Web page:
At the recent NASSCOM conference, the presentations and conversations were mostly about the downturn and how the industry should cope with it. It was clear that the impact has been unprecedented and few firms have been spared this onslaught. What was particularly concerning was that many CEOs expected the slowdown to last beyond the next two years!
We need concerted efforts along two broad streams to buck the trend and make the most of the downturn – increasing agility and discovering new opportunities.
One of the unique trends over the past year or two has been the increased variability of the external environment in both directions. As an example, gas prices went from $60 per barrel to $140 and back to $40 all in a matter of two years. The dollar, which had weakened considerably against the rupee, suddenly gained 28% against the rupee in under 12 months. In our own case, we saw a growth of 34% last year and we are now looking at less than half that number.
The level of variability is likely to continue in the future. The challenge for companies like us, then, is to respond to a downturn with the same speed and poise as taking advantage of an upturn or a special market opportunity. To illustrate, suppose we expect to make $16 of profits on a planned revenue of $100, we should be equally able to maintain that $16 profit if the revenue drops to $85 or take advantage of some sudden market opportunity and raise revenues to $115. Such variability of demand requires a lot more variability on our delivery and support side than we have today. I’d like ideas from all of you on how we can become far more agile as an enterprise – since this could be a significant competitive advantage for us in the future.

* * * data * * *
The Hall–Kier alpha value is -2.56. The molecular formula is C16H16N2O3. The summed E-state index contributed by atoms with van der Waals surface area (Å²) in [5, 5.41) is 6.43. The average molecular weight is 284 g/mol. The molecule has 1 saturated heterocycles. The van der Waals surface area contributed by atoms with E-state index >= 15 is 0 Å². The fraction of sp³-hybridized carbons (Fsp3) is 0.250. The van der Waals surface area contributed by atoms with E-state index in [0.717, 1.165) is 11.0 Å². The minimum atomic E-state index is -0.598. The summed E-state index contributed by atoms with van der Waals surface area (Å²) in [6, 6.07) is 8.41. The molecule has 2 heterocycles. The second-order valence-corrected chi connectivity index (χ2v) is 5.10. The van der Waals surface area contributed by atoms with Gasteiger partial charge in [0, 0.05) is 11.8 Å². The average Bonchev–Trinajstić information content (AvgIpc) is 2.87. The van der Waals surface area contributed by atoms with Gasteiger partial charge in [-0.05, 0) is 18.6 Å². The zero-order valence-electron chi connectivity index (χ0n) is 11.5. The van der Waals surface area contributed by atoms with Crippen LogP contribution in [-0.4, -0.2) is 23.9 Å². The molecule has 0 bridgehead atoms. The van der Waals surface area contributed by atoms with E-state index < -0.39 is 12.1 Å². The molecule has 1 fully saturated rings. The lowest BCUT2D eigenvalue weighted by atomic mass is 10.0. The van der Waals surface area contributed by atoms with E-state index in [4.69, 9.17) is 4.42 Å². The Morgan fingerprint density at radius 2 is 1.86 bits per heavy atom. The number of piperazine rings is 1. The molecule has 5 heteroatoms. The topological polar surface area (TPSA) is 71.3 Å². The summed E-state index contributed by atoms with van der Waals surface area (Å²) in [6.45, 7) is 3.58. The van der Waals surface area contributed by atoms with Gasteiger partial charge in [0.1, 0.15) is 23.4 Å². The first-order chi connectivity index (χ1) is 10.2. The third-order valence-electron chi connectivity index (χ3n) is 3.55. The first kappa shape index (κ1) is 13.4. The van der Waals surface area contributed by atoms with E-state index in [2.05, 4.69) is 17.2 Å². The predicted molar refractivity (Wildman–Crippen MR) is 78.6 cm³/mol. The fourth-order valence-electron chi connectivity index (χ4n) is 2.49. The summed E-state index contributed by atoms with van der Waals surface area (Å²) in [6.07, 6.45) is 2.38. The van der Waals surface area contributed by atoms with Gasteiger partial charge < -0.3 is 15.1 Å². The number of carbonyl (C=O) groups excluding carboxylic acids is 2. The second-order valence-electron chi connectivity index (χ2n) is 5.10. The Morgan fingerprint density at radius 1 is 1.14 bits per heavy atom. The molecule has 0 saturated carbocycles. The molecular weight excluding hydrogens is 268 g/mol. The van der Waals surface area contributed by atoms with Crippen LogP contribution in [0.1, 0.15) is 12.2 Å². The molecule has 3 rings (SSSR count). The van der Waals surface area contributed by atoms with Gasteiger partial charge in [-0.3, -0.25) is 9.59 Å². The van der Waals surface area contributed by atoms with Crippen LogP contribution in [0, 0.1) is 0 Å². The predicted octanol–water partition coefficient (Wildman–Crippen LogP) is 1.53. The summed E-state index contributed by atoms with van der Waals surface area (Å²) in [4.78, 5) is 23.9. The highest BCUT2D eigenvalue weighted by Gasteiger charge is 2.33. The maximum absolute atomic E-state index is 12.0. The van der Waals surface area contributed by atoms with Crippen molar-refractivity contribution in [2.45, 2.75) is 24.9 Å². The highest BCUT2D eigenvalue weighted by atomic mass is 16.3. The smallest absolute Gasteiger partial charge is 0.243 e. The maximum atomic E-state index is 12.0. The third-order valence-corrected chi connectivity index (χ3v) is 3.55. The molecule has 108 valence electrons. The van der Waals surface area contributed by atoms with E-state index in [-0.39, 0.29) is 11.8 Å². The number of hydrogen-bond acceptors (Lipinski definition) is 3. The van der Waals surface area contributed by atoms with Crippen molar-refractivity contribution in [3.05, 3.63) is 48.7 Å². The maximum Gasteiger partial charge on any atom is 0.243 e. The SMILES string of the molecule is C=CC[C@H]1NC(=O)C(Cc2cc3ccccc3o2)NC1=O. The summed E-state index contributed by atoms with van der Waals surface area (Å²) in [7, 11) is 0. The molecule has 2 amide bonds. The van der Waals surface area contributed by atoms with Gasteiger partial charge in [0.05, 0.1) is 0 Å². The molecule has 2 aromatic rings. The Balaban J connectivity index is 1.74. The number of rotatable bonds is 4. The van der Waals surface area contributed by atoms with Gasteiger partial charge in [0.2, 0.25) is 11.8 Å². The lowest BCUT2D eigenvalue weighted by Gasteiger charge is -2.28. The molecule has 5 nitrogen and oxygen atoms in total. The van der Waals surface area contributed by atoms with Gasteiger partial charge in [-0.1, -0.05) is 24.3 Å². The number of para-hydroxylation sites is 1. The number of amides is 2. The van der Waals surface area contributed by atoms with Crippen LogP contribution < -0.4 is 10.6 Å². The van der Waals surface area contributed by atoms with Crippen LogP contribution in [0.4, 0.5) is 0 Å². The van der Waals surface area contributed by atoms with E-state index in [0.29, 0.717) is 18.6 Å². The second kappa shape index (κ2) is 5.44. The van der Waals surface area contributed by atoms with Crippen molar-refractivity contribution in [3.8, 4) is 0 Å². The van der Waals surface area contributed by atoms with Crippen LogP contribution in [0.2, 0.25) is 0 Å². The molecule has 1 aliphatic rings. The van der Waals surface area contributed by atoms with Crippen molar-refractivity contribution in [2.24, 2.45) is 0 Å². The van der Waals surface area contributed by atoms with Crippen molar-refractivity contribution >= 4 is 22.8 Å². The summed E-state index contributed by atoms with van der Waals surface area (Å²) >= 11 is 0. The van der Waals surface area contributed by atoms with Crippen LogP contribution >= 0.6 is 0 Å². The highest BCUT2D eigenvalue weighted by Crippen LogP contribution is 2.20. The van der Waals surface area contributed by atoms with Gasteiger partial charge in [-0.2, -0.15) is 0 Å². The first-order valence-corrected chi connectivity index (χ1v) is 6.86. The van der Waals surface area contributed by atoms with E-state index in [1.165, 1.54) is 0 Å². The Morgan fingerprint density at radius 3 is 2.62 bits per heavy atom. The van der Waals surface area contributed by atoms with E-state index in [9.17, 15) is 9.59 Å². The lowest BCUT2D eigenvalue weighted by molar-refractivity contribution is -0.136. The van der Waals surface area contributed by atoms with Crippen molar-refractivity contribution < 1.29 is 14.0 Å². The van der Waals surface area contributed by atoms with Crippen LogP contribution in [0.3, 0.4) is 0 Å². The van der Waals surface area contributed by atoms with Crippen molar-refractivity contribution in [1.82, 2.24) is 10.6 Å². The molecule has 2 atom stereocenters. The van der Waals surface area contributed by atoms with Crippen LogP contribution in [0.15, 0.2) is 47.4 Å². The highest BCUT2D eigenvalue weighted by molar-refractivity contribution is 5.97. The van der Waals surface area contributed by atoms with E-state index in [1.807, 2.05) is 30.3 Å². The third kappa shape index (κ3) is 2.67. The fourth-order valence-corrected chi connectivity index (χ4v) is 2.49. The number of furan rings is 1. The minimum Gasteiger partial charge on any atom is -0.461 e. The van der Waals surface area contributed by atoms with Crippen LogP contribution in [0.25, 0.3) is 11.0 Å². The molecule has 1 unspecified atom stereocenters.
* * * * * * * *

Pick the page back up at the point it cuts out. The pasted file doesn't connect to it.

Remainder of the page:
Discovering new opportunities
We know that the opportunities for new solutions and new platforms will grow exponentially as the markets revive. However, we still need to grow in the interim. We have made substantial investments in bringing in new leadership, in UK and US.
Our hypothesis is that there will always be visionaries and early adopters who will embrace new platforms ahead of the curve, and we need the leadership bandwidth to identify and capitalize on these opportunities. We are also expanding into Canada and parts of Europe to discover new opportunities within our existing verticals. I must mention that John and the North American team had a great turn out of prospective customers and partners when we did our Canada launch early February.
We need more ideas from all of you on new approaches to discover these opportunities. For instance, when I addressed Mastekeers in Pune, one person came up with the idea that we could leverage the virtual bench by training them in highly specialized, niche technologies / applications so that we can go after these market opportunities. I’d like our sales teams to figure out whether we have such possibilities within the insurance, wealth management or healthcare vertical – where we can bring in special expertise in some rare technologies / applications. Many more such ideas are required for us to buck the trend and grow faster than the industry in the next year.
These are uncertain times for businesses as well as individuals. Just as enterprises need to go the extra mile to emerge stronger from crises, so do professionals. This is the time for all of us to -- individually and collectively -- reflect on what we can do to make ourselves more relevant in the current context. This is the time for us to go beyond our existing skill sets and acquire new capabilities and knowledge to grow as individuals and professionals.
I invite suggestions and ideas from all of you on one can do to stay relevant and make a difference to themselves, their company and its customers.